At Camp Kumquat, City Kids Learn About Crops, Sustainability and Weeds


Earlier this morning, eight campers, age nine to twelve, and their two counselors, Washington University students, crouched around a potato bed in the university's student garden, the Burning Kumquat.

"OK, who here can tell us how long it takes for a potato to grow?" asks counselor Katie Anderson, whose garden name is Chestnut. (More on that in a minute.)

"A hundred days!" shouts the camper who researched the subject yesterday.

Chestnut's co-counselor, Dragonfly, known in the outside world as Jen Swanson, beats a drum as the campers pretend to be potatoes. First they grow, slowly, over 100 days. Then they get picked. Then they get transported from Idaho to Atlanta (running around the potato bed), where they are chopped, frozen and then deep-fried, chewed and swallowed, amid much yelping.

Because this is so much fun, they will do the same for lettuce (ending up in a Big Mac) and carrots (a Wendy's salad).

Camp Kumquat simulates the terrible experience of being a chopped carrot.
  • Camp Kumquat simulates the terrible experience of being a chopped carrot.
Welcome to Camp Kumquat. This is the first part of today's lesson: fast food. After lunch, Molly Rockamann, a founder of EarthDance, a local community farm, will talk to the campers about slow food.

"At Camp Kumquat, we're reconnecting with the source of our food," Swanson explains. Over the course of a four-week session, the eight campers will tend and harvest vegetables from the Burning Kumquat and sell the produce at the North City Farmers' Market. They will also, through games and activities, learn more about where their food comes from.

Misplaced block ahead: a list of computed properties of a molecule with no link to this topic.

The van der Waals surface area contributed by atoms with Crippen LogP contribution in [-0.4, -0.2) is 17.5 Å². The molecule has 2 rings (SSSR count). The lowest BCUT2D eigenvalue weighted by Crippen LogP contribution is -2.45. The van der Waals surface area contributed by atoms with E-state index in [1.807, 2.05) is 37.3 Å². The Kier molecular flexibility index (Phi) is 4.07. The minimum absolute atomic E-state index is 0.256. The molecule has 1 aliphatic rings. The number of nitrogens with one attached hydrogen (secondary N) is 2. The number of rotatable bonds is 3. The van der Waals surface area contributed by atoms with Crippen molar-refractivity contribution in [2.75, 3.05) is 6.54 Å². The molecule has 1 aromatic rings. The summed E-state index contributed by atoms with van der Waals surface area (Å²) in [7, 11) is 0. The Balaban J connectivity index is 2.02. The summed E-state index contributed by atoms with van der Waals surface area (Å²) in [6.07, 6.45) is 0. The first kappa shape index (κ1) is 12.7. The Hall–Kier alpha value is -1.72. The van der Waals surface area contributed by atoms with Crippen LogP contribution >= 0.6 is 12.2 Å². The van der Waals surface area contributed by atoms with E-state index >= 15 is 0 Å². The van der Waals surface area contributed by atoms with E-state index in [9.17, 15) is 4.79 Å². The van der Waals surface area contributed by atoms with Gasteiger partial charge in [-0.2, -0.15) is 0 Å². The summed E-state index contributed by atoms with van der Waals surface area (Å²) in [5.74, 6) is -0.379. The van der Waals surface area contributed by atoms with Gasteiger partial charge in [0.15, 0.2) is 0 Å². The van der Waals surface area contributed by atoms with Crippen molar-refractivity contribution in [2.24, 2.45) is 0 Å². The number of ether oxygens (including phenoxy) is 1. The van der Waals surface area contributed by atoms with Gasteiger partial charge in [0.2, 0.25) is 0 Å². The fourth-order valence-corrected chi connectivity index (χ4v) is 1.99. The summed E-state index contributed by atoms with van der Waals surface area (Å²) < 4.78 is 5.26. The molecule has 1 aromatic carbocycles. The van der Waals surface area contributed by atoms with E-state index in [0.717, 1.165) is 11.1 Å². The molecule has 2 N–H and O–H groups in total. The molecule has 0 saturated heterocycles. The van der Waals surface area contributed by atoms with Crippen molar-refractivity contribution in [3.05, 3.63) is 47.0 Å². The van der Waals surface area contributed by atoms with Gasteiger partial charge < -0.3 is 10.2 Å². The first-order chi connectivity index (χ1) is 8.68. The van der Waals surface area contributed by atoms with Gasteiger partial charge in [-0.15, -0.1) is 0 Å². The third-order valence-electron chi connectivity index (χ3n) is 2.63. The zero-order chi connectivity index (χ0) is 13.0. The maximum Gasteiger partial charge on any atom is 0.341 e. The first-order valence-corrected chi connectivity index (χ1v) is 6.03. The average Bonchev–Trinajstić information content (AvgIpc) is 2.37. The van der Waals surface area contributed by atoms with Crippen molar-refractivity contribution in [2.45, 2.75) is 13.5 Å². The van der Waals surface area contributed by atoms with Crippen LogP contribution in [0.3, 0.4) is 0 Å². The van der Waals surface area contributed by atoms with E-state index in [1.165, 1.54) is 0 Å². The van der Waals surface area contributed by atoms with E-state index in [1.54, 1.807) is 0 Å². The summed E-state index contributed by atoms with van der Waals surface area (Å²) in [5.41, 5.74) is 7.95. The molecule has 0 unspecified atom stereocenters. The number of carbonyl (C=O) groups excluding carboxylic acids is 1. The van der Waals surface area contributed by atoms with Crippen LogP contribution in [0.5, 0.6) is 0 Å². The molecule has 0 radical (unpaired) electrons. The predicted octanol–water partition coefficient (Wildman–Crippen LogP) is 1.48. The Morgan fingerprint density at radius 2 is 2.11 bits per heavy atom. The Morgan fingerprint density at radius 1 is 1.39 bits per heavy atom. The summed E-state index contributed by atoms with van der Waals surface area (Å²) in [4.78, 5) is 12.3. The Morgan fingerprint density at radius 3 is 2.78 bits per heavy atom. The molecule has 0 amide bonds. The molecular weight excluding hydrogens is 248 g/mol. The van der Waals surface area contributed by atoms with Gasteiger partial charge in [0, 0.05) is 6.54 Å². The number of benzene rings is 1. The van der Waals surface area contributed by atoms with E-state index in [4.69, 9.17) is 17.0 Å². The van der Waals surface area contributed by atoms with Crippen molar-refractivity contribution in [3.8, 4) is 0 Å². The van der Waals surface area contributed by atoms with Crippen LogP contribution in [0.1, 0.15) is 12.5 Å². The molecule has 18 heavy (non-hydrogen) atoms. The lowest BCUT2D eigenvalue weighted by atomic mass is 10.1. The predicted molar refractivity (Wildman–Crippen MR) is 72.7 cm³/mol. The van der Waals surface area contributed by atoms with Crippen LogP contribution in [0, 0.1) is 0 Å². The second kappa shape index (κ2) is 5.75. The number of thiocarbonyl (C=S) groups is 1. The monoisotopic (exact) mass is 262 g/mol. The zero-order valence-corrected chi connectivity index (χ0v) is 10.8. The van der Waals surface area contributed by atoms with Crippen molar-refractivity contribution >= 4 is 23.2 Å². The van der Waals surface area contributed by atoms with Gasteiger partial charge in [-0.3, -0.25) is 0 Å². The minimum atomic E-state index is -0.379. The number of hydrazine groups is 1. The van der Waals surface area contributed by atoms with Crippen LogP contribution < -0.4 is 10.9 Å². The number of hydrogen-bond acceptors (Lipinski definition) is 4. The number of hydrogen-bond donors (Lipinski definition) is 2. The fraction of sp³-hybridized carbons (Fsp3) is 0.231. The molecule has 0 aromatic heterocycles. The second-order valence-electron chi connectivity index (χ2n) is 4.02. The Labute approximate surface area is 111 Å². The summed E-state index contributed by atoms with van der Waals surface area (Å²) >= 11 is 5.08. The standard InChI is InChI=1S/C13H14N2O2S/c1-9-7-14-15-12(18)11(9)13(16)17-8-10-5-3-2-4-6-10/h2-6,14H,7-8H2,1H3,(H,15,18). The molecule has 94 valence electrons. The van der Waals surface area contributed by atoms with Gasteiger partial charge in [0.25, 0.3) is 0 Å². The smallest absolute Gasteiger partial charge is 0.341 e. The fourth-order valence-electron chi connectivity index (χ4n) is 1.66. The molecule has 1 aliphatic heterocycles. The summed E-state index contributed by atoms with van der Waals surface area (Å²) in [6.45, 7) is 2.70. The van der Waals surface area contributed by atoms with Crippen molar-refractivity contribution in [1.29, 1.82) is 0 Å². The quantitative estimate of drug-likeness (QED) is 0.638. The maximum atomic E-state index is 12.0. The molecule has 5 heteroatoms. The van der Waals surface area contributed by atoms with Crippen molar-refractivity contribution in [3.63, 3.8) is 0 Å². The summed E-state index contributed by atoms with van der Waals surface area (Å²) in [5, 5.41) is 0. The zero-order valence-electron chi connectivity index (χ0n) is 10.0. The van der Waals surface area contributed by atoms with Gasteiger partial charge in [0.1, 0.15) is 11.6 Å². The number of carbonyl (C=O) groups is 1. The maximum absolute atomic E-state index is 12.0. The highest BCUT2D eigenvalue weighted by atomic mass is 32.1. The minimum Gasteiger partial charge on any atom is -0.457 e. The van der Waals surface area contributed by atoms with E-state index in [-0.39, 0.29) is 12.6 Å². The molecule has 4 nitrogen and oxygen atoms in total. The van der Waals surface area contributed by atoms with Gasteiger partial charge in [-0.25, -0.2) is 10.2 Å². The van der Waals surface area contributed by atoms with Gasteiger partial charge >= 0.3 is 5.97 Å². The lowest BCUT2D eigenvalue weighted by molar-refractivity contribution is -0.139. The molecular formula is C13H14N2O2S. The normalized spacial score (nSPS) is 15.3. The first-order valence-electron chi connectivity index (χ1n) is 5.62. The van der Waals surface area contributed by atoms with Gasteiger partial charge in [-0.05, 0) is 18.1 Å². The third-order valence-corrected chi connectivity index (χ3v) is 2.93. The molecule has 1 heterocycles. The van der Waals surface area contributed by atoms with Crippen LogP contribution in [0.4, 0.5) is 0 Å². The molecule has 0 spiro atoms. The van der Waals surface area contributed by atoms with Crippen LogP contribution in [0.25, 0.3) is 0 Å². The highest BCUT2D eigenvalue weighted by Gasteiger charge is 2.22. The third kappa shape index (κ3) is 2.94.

"A lot of them are totally new to gardening," says Anderson. "A lot of them didn't realize food came from the earth."

Anderson and Swanson will both be seniors at Wash. U. in the fall. Last year, each spent a semester studying abroad at a sustainable eco-village community, Anderson in India and Swanson in Scotland. The eco-villages are self-sustaining communities, almost like communes, except members don't have to share their incomes.

"We both came back with the same idea, to start an urban garden camp," Swanson says. "We started planning in January and the camp started in June." They are now a week into the second session.

Camp Kumquat's founders and counselors, Dragonfly (left) and Chestnut.
  • Camp Kumquat's founders and counselors, Dragonfly (left) and Chestnut.

The two counselors spent last semester volunteering as garden specialists at the City Academy to get ideas for Camp Kumquat's curriculum, which they devised themselves.

On the first day of camp, each camper chooses a "garden name". "Inside the garden," Swanson says with a touch of embarrassment, "you can be anyone you want to be."

"It's experiential education," Anderson explains. "They interview people, plan city blocks, do presentations, do hands-on gardening. They love turning the compost. They love building. They love doing art projects. They love preparing food." Yesterday the campers spent the afternoon doing an Iron Chef-style competition with produce from the garden.

Campers Logan Spicer and Summer.
  • Campers Logan Spicer and Summer.
"I like sitting here and relaxing," says Summer, who is resting at a picnic table with two friends, one of whom, Logan Spicer ("I'm spicy!"), is sporting a green wig from the camp's costume stash in Umrath Hall, also known as the Mansion. "It suits me," he declares. "Doesn't it?"

Burning Earth prefers city planning. "We're building a city block," he says. "We decided how the land is going to be used. There were parking lots and we switched them out with gardens."

"My favorite thing to do is harvest different vegetables," says Corn, who is watering a tomato patch. "We made a net for the beans to climb up." Corn named herself after her favorite vegetable. Does the corn from the garden taste any different from what she eats at home? "It tastes the same to me."

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